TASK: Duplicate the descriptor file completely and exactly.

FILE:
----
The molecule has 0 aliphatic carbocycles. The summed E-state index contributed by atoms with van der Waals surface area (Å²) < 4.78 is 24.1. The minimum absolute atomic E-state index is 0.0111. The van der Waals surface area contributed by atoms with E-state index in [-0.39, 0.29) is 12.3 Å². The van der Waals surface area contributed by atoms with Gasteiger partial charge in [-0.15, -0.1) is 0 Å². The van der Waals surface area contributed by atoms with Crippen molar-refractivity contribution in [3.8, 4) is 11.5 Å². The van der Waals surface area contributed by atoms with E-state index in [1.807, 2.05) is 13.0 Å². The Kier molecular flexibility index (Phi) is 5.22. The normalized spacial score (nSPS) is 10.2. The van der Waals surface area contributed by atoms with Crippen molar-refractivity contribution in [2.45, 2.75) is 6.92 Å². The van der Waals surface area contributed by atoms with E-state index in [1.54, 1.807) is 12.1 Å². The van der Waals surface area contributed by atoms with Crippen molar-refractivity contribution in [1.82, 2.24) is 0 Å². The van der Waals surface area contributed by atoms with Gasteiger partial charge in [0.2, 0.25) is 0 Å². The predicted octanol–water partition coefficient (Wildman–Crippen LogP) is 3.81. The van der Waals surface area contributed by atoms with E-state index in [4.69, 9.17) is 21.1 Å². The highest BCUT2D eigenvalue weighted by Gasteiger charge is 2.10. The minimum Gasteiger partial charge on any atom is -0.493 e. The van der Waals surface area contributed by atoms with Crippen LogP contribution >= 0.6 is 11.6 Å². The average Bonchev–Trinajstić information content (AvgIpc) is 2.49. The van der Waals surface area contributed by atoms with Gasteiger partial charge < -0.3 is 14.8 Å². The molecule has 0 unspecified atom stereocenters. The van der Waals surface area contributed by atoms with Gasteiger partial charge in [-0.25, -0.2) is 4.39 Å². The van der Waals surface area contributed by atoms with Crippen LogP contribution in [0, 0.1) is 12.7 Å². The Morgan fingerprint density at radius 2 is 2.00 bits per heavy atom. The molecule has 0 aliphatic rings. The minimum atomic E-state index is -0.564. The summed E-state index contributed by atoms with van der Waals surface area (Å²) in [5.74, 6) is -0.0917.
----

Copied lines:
The molecule has 0 aliphatic carbocycles. The summed E-state index contributed by atoms with van der Waals surface area (Å²) < 4.78 is 24.1. The minimum absolute atomic E-state index is 0.0111. The van der Waals surface area contributed by atoms with E-state index in [-0.39, 0.29) is 12.3 Å². The van der Waals surface area contributed by atoms with Gasteiger partial charge in [-0.15, -0.1) is 0 Å². The van der Waals surface area contributed by atoms with Crippen molar-refractivity contribution in [3.8, 4) is 11.5 Å². The van der Waals surface area contributed by atoms with E-state index in [1.807, 2.05) is 13.0 Å². The Kier molecular flexibility index (Phi) is 5.22. The normalized spacial score (nSPS) is 10.2. The van der Waals surface area contributed by atoms with Crippen molar-refractivity contribution in [2.45, 2.75) is 6.92 Å². The van der Waals surface area contributed by atoms with E-state index in [1.54, 1.807) is 12.1 Å². The van der Waals surface area contributed by atoms with Crippen molar-refractivity contribution in [1.82, 2.24) is 0 Å². The van der Waals surface area contributed by atoms with Gasteiger partial charge in [0.2, 0.25) is 0 Å². The predicted octanol–water partition coefficient (Wildman–Crippen LogP) is 3.81. The van der Waals surface area contributed by atoms with E-state index in [4.69, 9.17) is 21.1 Å². The highest BCUT2D eigenvalue weighted by Gasteiger charge is 2.10. The minimum Gasteiger partial charge on any atom is -0.493 e. The van der Waals surface area contributed by atoms with Crippen LogP contribution >= 0.6 is 11.6 Å². The average Bonchev–Trinajstić information content (AvgIpc) is 2.49. The van der Waals surface area contributed by atoms with Gasteiger partial charge < -0.3 is 14.8 Å². The molecule has 0 unspecified atom stereocenters. The van der Waals surface area contributed by atoms with Gasteiger partial charge in [-0.25, -0.2) is 4.39 Å². The van der Waals surface area contributed by atoms with Crippen LogP contribution in [0, 0.1) is 12.7 Å². The Morgan fingerprint density at radius 2 is 2.00 bits per heavy atom. The molecule has 0 aliphatic rings. The minimum atomic E-state index is -0.564. The summed E-state index contributed by atoms with van der Waals surface area (Å²) in [5.74, 6) is -0.0917.